Wiring a switch for a light fixture


I have discovered that there are two ways to wire a switch for a light fixture. 1) pull two NM wires to the switch - one power the other goes to light fixture 2) pull one NM wire to the switch - two wires to the fixture , one from the switch (mark the white lead with black marker at the ends) and one from power source.
My question would be which one is more preferable? I would like to avoid fishing two wires to the switch box. Any advice is welcomed. I'm in Ontario.
Thanks
Dom
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Then clearly the second option is the more preferable. :-)
It really doesn't make much of a difference, unless you might at some time want to install a device, such as a timer switch or combination switch/outlet, which needs a neutral, in which case you need at least three conductors (constant hot, switched hot, and neutral). That could be achieved either with two 2-wire cables or one 3-wire cable.
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Doug Miller (alphageek at milmac dot com)
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I would find 1) to be preferable. It allows for any future devices that require a neutral.

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Mark Lloyd
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Are both methods allowed by electrical code? All switches I have seen are wires using method 1.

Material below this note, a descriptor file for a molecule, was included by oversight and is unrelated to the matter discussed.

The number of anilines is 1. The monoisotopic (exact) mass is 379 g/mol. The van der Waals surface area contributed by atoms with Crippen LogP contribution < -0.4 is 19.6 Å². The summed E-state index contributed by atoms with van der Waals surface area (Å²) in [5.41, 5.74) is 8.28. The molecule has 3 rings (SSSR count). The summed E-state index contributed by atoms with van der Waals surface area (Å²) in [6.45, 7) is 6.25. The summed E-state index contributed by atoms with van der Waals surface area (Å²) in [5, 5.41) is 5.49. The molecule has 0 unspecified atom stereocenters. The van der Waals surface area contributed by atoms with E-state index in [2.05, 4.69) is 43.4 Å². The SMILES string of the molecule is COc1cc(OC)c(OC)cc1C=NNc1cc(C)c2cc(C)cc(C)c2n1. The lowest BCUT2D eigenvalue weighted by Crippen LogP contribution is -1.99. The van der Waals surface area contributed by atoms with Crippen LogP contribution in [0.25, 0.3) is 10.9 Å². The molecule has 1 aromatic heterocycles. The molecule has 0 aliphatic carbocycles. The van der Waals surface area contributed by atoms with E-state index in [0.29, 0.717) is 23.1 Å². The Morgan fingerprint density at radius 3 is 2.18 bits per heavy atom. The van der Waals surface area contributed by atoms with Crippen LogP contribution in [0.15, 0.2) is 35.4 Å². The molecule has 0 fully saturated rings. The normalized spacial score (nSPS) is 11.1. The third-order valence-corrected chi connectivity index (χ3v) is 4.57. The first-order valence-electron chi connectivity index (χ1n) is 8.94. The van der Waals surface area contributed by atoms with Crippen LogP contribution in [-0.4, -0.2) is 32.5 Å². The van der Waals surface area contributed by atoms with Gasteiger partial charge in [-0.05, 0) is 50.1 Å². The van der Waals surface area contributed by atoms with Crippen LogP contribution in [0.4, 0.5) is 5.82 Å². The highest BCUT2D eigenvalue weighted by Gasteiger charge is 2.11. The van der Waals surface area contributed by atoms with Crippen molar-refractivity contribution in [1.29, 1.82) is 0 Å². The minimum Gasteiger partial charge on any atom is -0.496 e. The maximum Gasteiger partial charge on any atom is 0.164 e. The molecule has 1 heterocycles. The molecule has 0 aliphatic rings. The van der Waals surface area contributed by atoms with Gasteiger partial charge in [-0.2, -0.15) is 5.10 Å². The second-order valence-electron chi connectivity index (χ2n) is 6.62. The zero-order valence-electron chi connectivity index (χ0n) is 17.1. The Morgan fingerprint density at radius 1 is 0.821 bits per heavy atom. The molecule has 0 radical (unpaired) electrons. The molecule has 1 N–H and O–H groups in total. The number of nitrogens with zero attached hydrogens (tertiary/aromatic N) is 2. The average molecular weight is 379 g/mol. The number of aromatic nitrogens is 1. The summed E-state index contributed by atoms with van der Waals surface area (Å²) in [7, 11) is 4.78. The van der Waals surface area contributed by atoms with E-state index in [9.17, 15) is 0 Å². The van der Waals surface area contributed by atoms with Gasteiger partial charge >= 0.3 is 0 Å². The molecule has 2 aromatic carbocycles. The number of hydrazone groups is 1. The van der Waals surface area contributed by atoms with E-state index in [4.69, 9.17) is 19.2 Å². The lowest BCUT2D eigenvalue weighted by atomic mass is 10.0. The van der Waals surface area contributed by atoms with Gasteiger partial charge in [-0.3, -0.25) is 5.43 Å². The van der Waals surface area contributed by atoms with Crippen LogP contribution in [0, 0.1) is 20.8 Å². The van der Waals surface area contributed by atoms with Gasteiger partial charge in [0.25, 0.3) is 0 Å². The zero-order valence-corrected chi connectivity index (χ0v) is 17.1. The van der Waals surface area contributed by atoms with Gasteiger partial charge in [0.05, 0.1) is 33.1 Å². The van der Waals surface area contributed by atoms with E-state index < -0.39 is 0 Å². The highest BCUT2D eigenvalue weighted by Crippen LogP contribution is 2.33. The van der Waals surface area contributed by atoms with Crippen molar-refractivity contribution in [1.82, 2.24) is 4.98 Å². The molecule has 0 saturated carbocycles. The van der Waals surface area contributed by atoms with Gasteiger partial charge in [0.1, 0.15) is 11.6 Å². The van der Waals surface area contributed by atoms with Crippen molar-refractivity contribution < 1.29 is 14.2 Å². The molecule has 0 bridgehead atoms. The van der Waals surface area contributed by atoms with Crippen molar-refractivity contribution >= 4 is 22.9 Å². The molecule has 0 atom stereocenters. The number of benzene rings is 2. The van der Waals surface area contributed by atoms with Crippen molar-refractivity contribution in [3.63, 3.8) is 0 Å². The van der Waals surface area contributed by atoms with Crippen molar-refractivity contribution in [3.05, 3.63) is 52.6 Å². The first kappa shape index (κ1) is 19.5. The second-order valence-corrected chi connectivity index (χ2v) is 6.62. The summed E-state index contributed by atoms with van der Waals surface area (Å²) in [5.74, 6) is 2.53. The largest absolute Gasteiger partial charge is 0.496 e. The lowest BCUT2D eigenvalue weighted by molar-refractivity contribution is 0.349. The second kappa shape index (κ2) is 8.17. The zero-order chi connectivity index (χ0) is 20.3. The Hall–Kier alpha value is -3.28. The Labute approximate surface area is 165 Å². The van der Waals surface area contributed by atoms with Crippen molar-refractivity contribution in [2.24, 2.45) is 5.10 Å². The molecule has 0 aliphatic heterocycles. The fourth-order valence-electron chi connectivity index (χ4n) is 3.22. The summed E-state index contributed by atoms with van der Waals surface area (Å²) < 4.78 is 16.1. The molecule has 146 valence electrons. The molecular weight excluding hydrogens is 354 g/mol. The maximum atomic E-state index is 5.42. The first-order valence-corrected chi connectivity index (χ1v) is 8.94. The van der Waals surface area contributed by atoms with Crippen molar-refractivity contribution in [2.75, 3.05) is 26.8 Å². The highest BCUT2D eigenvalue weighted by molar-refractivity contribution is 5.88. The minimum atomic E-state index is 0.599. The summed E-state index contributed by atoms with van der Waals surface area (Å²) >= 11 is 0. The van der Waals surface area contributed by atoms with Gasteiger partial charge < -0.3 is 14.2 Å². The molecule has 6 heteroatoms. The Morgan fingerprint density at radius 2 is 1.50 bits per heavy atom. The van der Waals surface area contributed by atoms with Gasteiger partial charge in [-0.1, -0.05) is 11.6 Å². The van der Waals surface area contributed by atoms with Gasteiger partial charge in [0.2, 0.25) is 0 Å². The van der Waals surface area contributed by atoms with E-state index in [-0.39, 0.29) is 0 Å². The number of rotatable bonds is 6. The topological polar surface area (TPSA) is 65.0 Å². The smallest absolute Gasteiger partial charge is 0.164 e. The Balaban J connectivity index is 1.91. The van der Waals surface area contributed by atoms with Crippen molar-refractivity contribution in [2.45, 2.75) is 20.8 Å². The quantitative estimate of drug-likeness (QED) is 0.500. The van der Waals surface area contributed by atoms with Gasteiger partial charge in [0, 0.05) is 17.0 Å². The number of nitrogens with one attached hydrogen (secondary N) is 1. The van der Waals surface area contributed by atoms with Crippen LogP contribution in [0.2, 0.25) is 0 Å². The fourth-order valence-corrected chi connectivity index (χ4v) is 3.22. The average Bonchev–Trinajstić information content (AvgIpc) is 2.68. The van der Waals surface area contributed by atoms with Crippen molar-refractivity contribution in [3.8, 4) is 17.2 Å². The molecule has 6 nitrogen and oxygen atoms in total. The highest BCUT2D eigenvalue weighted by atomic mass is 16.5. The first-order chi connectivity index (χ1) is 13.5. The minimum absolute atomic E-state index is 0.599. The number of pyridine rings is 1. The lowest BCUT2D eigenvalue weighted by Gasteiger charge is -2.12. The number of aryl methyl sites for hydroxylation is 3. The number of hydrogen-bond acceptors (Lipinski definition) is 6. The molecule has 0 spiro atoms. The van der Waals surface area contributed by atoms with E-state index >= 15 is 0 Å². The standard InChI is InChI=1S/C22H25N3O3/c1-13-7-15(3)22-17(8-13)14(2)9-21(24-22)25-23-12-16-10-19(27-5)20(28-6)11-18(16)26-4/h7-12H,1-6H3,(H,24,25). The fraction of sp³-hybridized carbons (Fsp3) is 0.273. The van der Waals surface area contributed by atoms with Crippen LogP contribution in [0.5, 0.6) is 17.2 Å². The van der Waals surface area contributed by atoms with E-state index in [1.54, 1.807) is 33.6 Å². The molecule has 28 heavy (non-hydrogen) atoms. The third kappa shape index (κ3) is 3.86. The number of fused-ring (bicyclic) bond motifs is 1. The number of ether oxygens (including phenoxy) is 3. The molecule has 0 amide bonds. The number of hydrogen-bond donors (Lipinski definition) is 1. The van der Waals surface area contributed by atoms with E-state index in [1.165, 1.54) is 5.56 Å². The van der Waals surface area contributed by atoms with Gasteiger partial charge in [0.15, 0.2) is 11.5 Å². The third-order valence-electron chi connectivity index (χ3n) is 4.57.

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I've seen a lot that used #2, but almost never marked as they should be. I still prefer #1, which is more flexible.
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Mark Lloyd
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Both methods are permitted. I've seen several DIY sources expressing a strong preference for (2), which makes little sense to me at all. I think they're just copying what they see electricians doing tract houses do. It's a bit faster, so it lets them do more jobs.
Method (2) may originally have been a carryover from knob & tube days, where the hot wire tends to route between ceiling fixtures with the outlets and switches tapped off it, and where there was less concern about multiple circuits (ganged switches on different circuits) being in the same box.
I _prefer_, and almost exclusively do method (1), but sometimes (2) works out better with a reno.
I don't like marking wires either ;-)
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Chris Lewis,

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